I was literally spinning last week— an acute bout of vertigo. It happened, out of the blue, as I began my usual routine of stretches in bed. No sooner did my head hit the mattress when the walls began to spin. I sat up, too suddenly, setting off a rocket reeling spin and acute anxiety.
Like the fallout from Trump‘s presidency, this inflammation had been building. Mid-winter sinus pressure was not new. I hadn’t paid enough attention. The weight of my head was real and slowed me down. Twenty-four hour mindfulness (without exaggeration, even in bed, to avoid sudden motion) was necessary to hold off the spinning sensation.
I was grateful to move from bed to steam pot to my computer. I was grateful for Marvin’s presence to assure my safety.
I researched and began alternative anti-viral remedies. When I saw my doctor, she approved, and raised my blood pressure medication a tad. Thankfully, she is cautious and resonated with my self-diagnosis: “Trump anxiety.”
For weeks, I’d been sad. My clogged sinuses made sense. Not once had I cried.
Over breakfast, January 30th, I was served a plateful of gratitude . On the Boston Globe’s front page, the lead story —“A Stroke of the Pen, then 34 Tense Hours in Boston.” Journalists Ramos and Ryan told the story of a “patchwork resistance “in which two women, Susan Church and Heather Yountz, friends and lawyers, demonstrated how mindful attention and a willingness to step up can make a remarkable difference.
Both women are mothers: Saturday meant sports for Church and for Yountz, taking her son to an immigration rally on the Common. Given Trump’s order to limit immigration from seven Muslim-minority countries, “They knew they had to come up with a plan.” By mid-morning, the order was being enforced, and a citizen from one of the affected countries was put on a flight back to Europe.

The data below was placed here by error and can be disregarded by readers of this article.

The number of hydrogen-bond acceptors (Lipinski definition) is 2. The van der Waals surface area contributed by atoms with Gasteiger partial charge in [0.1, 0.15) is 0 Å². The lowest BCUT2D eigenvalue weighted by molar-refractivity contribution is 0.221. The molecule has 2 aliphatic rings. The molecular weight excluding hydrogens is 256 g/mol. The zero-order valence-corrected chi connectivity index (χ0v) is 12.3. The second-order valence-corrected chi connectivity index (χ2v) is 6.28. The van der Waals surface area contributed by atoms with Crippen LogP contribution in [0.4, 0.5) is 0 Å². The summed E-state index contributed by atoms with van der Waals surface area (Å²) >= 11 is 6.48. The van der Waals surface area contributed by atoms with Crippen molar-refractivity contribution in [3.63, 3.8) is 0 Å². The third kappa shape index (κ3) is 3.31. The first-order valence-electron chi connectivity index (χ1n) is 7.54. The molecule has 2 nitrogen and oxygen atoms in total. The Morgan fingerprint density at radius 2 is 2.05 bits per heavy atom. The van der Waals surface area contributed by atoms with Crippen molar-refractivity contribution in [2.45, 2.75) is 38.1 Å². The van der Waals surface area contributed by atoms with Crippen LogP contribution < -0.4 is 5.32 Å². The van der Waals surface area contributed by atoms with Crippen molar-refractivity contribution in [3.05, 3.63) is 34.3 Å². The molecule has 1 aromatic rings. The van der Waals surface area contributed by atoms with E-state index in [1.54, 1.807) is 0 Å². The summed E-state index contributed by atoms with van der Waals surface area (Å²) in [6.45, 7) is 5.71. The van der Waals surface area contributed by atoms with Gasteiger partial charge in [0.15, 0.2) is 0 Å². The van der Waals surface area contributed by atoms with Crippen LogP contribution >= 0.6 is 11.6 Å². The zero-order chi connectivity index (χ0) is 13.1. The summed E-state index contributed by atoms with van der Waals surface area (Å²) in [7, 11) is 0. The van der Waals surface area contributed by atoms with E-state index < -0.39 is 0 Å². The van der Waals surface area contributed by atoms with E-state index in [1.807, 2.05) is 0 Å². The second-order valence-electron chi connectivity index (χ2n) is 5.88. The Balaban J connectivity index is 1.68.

These women worked together to carry their immigrant legal training forward. They acted—went to the airport and posted flyers in search of a person being detained. By 6:00 p.m., an Air France flight having just arrived,” they realized this might be their last chance to find someone.” In minutes, they overheard a woman, also waiting, speak of a case-by-case vetting procedure and recognized that these very people might be waiting for a loved one to be released.
They engaged a plaintiff, connected with ACLU lawyers, wrote the complaint, phoned a judge, coordinated a complaint suing President Trump, divvied up the pleadings, offered the case in court and waited. At 1:00 the morning. of January 31st, four lawyers, three women and a man, won a temporary stay.
As I write this, I am grateful to feel less sad. Clear in head, I am steady on my feet and grateful that “patchwork resistance” in the hands of civic-minded citizens is making a difference. Case in point: though the seven-day Boston stay was not continued, later on the last day, a Seattle judge ruled to halt immigration across the entire country!